• Be honest. Some women worry that if they tell the truth about their behavior, their doctor will disapprove. Your gynecologist shouldn’t judge you. So if you’ve been having unprotected sex with your boyfriend, don’t be afraid to say so. If you’ve had many partners, it’s okay to mention that, too. In fact, this information can help your gynecologist give you the best treatment and guidance possible.
  • Don’t hesitate to ask questions. Think of your gynecologic visit as an opportunity. Was there a question you always had in health class but were too embarrassed to ask? This is a perfect time to do so. Don’t worry if your question sounds silly or weird. If it’s important to you, it’s important to your doctor.
  • Build a rapport with your doctor. Most gynecologists are trained to put their patients at ease, especially if they haven’t had a pelvic exam before. They understand if you’re nervous. But if you don’t feel comfortable with your doctor, you don’t have to continue seeing him or her. Rapport with your physician is essential. Without it, you won’t be able to relax for your exam or ask the questions you need answered.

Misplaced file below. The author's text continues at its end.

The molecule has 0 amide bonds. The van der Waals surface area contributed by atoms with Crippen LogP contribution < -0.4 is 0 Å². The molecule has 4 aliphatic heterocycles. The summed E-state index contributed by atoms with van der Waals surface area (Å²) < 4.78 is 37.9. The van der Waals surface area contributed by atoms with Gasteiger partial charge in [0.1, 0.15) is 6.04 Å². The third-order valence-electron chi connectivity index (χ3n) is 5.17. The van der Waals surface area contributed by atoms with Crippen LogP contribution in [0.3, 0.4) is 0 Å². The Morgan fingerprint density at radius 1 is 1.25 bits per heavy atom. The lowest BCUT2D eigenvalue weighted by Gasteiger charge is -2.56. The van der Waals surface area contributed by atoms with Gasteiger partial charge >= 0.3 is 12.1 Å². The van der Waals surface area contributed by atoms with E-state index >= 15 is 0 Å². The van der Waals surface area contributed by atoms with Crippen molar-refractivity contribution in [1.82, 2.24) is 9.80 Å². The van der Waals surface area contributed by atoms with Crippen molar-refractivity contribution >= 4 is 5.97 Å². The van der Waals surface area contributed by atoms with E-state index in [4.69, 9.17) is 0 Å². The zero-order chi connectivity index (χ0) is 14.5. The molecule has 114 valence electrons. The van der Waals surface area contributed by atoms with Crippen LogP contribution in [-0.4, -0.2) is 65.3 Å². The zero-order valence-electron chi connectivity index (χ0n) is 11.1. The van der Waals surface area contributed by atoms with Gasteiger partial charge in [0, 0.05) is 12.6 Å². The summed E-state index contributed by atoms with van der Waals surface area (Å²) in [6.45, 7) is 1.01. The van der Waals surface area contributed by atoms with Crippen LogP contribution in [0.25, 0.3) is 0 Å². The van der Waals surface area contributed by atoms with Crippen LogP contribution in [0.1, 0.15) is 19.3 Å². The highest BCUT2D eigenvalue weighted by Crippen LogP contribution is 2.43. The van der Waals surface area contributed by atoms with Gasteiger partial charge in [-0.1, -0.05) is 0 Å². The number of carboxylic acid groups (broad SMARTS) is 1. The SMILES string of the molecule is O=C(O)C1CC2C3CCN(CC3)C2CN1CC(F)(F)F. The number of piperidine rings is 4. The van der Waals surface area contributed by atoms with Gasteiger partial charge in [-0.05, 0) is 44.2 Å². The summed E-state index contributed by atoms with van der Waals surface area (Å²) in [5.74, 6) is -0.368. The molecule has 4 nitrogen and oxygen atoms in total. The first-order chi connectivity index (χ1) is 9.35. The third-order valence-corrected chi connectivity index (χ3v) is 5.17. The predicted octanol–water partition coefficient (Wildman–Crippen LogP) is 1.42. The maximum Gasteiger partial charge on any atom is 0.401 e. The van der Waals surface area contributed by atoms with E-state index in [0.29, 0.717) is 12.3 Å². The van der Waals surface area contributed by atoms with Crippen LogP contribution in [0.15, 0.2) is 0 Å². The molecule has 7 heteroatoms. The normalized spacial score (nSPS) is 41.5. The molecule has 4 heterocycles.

Now that you have the basics, you’re ready for your visit! It’s an important next step to maintain good health – and good sexual health – for years to come.


Print this article or view it as a PDF file here: First Visit With the Gynecologist


Resources

American College of Obstetricians and Gynecologists

“Your First Gynecologic Visit”

(May 2011)

https://www.acog.org/~/media/For%20Patients/faq150.pdf

Center for Young Women’s Health

“Your First Pelvic Exam”

(Updated: August 22, 2013)

http://youngwomenshealth.org/2013/08/22/pelvic-exam/#

Shape

“5 Tips to Improve Your Visit to the OB-GYN”

(July 9, 2009)

http://www.shape.com/lifestyle/mind-and-body/5-tips-improve-your-visit-ob-gyn